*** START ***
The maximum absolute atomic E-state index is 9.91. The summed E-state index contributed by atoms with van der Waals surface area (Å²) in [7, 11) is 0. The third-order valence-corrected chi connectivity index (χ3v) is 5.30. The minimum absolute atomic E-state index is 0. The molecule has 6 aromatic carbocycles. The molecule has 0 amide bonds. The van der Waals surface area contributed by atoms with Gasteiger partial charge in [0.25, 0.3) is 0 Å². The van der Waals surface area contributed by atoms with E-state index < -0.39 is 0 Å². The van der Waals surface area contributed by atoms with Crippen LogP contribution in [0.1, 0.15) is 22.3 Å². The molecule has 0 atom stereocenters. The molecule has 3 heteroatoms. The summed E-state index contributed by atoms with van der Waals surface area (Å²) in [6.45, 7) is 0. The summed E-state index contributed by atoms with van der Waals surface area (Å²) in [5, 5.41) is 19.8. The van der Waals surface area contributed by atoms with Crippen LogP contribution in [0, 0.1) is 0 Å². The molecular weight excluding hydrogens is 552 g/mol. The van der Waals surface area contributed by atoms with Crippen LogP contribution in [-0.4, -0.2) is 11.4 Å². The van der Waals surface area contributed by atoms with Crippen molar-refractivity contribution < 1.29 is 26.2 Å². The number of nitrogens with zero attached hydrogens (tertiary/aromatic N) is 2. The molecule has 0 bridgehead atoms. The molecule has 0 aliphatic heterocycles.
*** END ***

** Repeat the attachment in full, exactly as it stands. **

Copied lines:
The maximum absolute atomic E-state index is 9.91. The summed E-state index contributed by atoms with van der Waals surface area (Å²) in [7, 11) is 0. The third-order valence-corrected chi connectivity index (χ3v) is 5.30. The minimum absolute atomic E-state index is 0. The molecule has 6 aromatic carbocycles. The molecule has 0 amide bonds. The van der Waals surface area contributed by atoms with Gasteiger partial charge in [0.25, 0.3) is 0 Å². The van der Waals surface area contributed by atoms with E-state index < -0.39 is 0 Å². The van der Waals surface area contributed by atoms with Crippen LogP contribution in [0.1, 0.15) is 22.3 Å². The molecule has 0 atom stereocenters. The molecule has 3 heteroatoms. The summed E-state index contributed by atoms with van der Waals surface area (Å²) in [6.45, 7) is 0. The summed E-state index contributed by atoms with van der Waals surface area (Å²) in [5, 5.41) is 19.8. The van der Waals surface area contributed by atoms with Crippen LogP contribution in [0, 0.1) is 0 Å². The molecular weight excluding hydrogens is 552 g/mol. The van der Waals surface area contributed by atoms with Crippen LogP contribution in [-0.4, -0.2) is 11.4 Å². The van der Waals surface area contributed by atoms with Crippen molar-refractivity contribution < 1.29 is 26.2 Å². The number of nitrogens with zero attached hydrogens (tertiary/aromatic N) is 2. The molecule has 0 bridgehead atoms. The molecule has 0 aliphatic heterocycles.